Study Evaluates Budget Impact of Filgrastim and Similar Biologics for Treating Neutropenia

Jackie Syrop

Neutropenia, a common complication in patients administered myelosuppressive chemotherapy for nonmyeloid malignancies, is often treated with granulocyte colony-stimulating factors (G-CSFs). A budget impact study comparing home-administration of tbo-filgrastim, filgrastim-sndz, and filgrastim suggests that increasing tbo-filgrastim and filgrastim-sndz utilization for patients who self-administer the drugs may offer a more affordable option for US payers.

Tbo-filgrastim (Granix) and filgrastim-sndz (Zarxio) are, respectively, a follow-on biologic and a biosimilar version of the reference G-CSF filgrastim (Neupogen), with comparable efficacy and safety. Researchers Holly Trautman, PharmD, MS, of Aventine Consulting, Marblehead, MA, and colleagues created a budget impact model to estimate increasing utilization of home (patient)-administered tbo-filgrastim and filgrastim-sndz in patients with nonmyeloid malignancies treated with myelosuppressive chemotherapy from a US payer perspective. They estimated the changes in drug costs associated with projected increases in market share of tbo-filgrastim from 5% to 10% and filgrastim-sndz from 10% to 12%, for a 1-million-member health plan. The overall budget impact was calculated over a 1-year period, along with the difference in per-member, per-year (PMPY) cost between current and future scenarios. One-way sensitivity analyses were also conducted.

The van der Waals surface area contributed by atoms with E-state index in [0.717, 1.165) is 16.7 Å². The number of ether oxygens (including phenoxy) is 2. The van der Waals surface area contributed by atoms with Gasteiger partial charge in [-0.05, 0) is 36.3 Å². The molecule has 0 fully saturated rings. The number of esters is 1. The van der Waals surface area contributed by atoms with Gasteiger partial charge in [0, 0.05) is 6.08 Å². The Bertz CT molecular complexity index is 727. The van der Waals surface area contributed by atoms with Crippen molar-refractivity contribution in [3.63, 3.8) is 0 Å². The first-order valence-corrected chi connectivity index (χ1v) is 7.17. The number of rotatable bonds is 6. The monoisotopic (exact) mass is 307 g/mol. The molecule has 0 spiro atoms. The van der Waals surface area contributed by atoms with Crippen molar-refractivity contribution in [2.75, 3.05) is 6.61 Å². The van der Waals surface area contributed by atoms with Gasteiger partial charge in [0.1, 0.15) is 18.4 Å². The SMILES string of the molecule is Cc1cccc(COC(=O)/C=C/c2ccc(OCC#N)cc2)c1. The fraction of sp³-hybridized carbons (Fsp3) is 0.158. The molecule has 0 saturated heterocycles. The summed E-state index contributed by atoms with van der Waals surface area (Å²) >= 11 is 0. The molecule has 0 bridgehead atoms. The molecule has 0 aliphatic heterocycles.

It was assumed that 20% of patients receiving short-acting G-CSFs were self-administrating the medications at home. All products were decided upon through pharmacy benefits (Tier 3 formulary status; patient co-pay of $54/prescription). The model assumed syringe replacement rates of 1% for tbo-filgrastim and 5% for filgrastim and filgrastim-sndz because of differences in stability.

The effective annual plan per-patient drug cost totaled between $17,249 and $27,657, depending on dose and presentation, for tbo-filgrastim; between $17,043 and $27,332 for filgrastim-sndz; and between $18,034 and $32,212 for filgrastim. The estimated overall annual plan cost associated with short-acting G-CSFs was $55,920,046 (PMPY, $55.92) in the current scenario and $55,346,277 (PMPY, $55.34) in the future scenario. Estimated cost savings totaled $573,769 (PMPY, $0.58). The authors said the model was most sensitive to changes in the overall proportion of patients self-administering G-CSFs at home and to the wholesale acquisition cost for filgrastim.

Based on their analysis, the authors concluded that the effective annual plan per-patient drug cost for tbo-filgrastim and filgrastim-sndz was 14% to 15% lower than for filgrastim. “Estimated annual US health plan cost savings were in excess of $0.5 million overall, or $0.50 PMPY following small shifts in market shares,” they noted.

The authors presented their findings at the annual meeting of the Academy of Managed Care Pharmacy in Denver, Colorado, March 27-30, 2017.